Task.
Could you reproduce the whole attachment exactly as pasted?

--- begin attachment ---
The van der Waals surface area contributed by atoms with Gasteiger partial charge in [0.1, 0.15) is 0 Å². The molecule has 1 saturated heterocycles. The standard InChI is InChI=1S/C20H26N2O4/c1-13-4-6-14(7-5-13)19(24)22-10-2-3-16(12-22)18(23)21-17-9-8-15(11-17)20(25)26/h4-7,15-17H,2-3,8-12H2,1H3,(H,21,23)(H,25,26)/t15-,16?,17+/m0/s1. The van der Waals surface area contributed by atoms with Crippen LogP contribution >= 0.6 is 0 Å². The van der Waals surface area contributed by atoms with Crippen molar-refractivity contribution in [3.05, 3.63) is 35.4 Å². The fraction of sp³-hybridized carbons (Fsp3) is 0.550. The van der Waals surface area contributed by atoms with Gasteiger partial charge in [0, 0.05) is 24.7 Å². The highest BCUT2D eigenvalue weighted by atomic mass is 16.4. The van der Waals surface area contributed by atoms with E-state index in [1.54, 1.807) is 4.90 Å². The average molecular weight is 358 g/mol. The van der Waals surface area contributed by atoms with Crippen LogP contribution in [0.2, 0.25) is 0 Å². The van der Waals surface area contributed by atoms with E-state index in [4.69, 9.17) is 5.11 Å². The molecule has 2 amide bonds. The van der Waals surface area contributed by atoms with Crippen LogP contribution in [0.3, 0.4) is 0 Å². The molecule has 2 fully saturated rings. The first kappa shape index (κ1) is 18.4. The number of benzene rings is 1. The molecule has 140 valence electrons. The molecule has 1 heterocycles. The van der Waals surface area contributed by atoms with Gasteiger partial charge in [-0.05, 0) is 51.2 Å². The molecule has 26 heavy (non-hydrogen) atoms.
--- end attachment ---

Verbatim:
The van der Waals surface area contributed by atoms with Gasteiger partial charge in [0.1, 0.15) is 0 Å². The molecule has 1 saturated heterocycles. The standard InChI is InChI=1S/C20H26N2O4/c1-13-4-6-14(7-5-13)19(24)22-10-2-3-16(12-22)18(23)21-17-9-8-15(11-17)20(25)26/h4-7,15-17H,2-3,8-12H2,1H3,(H,21,23)(H,25,26)/t15-,16?,17+/m0/s1. The van der Waals surface area contributed by atoms with Crippen LogP contribution >= 0.6 is 0 Å². The van der Waals surface area contributed by atoms with Crippen molar-refractivity contribution in [3.05, 3.63) is 35.4 Å². The fraction of sp³-hybridized carbons (Fsp3) is 0.550. The van der Waals surface area contributed by atoms with Gasteiger partial charge in [0, 0.05) is 24.7 Å². The highest BCUT2D eigenvalue weighted by atomic mass is 16.4. The van der Waals surface area contributed by atoms with E-state index in [1.54, 1.807) is 4.90 Å². The average molecular weight is 358 g/mol. The van der Waals surface area contributed by atoms with Crippen LogP contribution in [0.2, 0.25) is 0 Å². The van der Waals surface area contributed by atoms with E-state index in [4.69, 9.17) is 5.11 Å². The molecule has 2 amide bonds. The van der Waals surface area contributed by atoms with Crippen LogP contribution in [0.3, 0.4) is 0 Å². The molecule has 2 fully saturated rings. The first kappa shape index (κ1) is 18.4. The number of benzene rings is 1. The molecule has 140 valence electrons. The molecule has 1 heterocycles. The van der Waals surface area contributed by atoms with Gasteiger partial charge in [-0.05, 0) is 51.2 Å². The molecule has 26 heavy (non-hydrogen) atoms.